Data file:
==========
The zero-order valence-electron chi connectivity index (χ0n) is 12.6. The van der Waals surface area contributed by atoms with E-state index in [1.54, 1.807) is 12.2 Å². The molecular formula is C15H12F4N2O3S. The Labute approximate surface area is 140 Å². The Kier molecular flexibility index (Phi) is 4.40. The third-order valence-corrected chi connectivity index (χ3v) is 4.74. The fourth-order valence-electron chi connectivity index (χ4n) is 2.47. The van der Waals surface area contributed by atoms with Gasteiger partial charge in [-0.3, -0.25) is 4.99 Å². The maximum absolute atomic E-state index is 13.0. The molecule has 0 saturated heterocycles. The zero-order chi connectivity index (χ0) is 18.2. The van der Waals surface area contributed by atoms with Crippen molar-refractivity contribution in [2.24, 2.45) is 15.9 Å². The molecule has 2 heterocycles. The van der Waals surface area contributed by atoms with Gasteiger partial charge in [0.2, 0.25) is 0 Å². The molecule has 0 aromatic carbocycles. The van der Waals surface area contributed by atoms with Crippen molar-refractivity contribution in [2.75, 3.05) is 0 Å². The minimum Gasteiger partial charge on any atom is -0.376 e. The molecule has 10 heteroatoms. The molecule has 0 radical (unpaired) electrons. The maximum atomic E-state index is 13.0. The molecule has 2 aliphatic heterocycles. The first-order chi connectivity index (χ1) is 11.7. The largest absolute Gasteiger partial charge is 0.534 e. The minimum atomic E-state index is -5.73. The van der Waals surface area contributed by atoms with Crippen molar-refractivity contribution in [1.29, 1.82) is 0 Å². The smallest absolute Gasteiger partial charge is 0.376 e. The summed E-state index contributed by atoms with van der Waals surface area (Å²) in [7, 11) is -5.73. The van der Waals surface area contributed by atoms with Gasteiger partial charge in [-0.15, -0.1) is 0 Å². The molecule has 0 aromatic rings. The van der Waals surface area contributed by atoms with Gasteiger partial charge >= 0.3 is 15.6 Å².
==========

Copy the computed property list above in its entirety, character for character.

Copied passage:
The zero-order valence-electron chi connectivity index (χ0n) is 12.6. The van der Waals surface area contributed by atoms with E-state index in [1.54, 1.807) is 12.2 Å². The molecular formula is C15H12F4N2O3S. The Labute approximate surface area is 140 Å². The Kier molecular flexibility index (Phi) is 4.40. The third-order valence-corrected chi connectivity index (χ3v) is 4.74. The fourth-order valence-electron chi connectivity index (χ4n) is 2.47. The van der Waals surface area contributed by atoms with Gasteiger partial charge in [-0.3, -0.25) is 4.99 Å². The maximum absolute atomic E-state index is 13.0. The molecule has 0 saturated heterocycles. The zero-order chi connectivity index (χ0) is 18.2. The van der Waals surface area contributed by atoms with Crippen molar-refractivity contribution in [2.24, 2.45) is 15.9 Å². The molecule has 2 heterocycles. The van der Waals surface area contributed by atoms with Gasteiger partial charge in [0.2, 0.25) is 0 Å². The molecule has 0 aromatic carbocycles. The van der Waals surface area contributed by atoms with Crippen molar-refractivity contribution in [2.75, 3.05) is 0 Å². The minimum Gasteiger partial charge on any atom is -0.376 e. The molecule has 10 heteroatoms. The molecule has 0 radical (unpaired) electrons. The maximum atomic E-state index is 13.0. The molecule has 2 aliphatic heterocycles. The first-order chi connectivity index (χ1) is 11.7. The largest absolute Gasteiger partial charge is 0.534 e. The minimum atomic E-state index is -5.73. The van der Waals surface area contributed by atoms with Crippen molar-refractivity contribution in [1.29, 1.82) is 0 Å². The smallest absolute Gasteiger partial charge is 0.376 e. The summed E-state index contributed by atoms with van der Waals surface area (Å²) in [7, 11) is -5.73. The van der Waals surface area contributed by atoms with Gasteiger partial charge in [-0.15, -0.1) is 0 Å². The molecule has 0 aromatic rings. The van der Waals surface area contributed by atoms with Gasteiger partial charge >= 0.3 is 15.6 Å².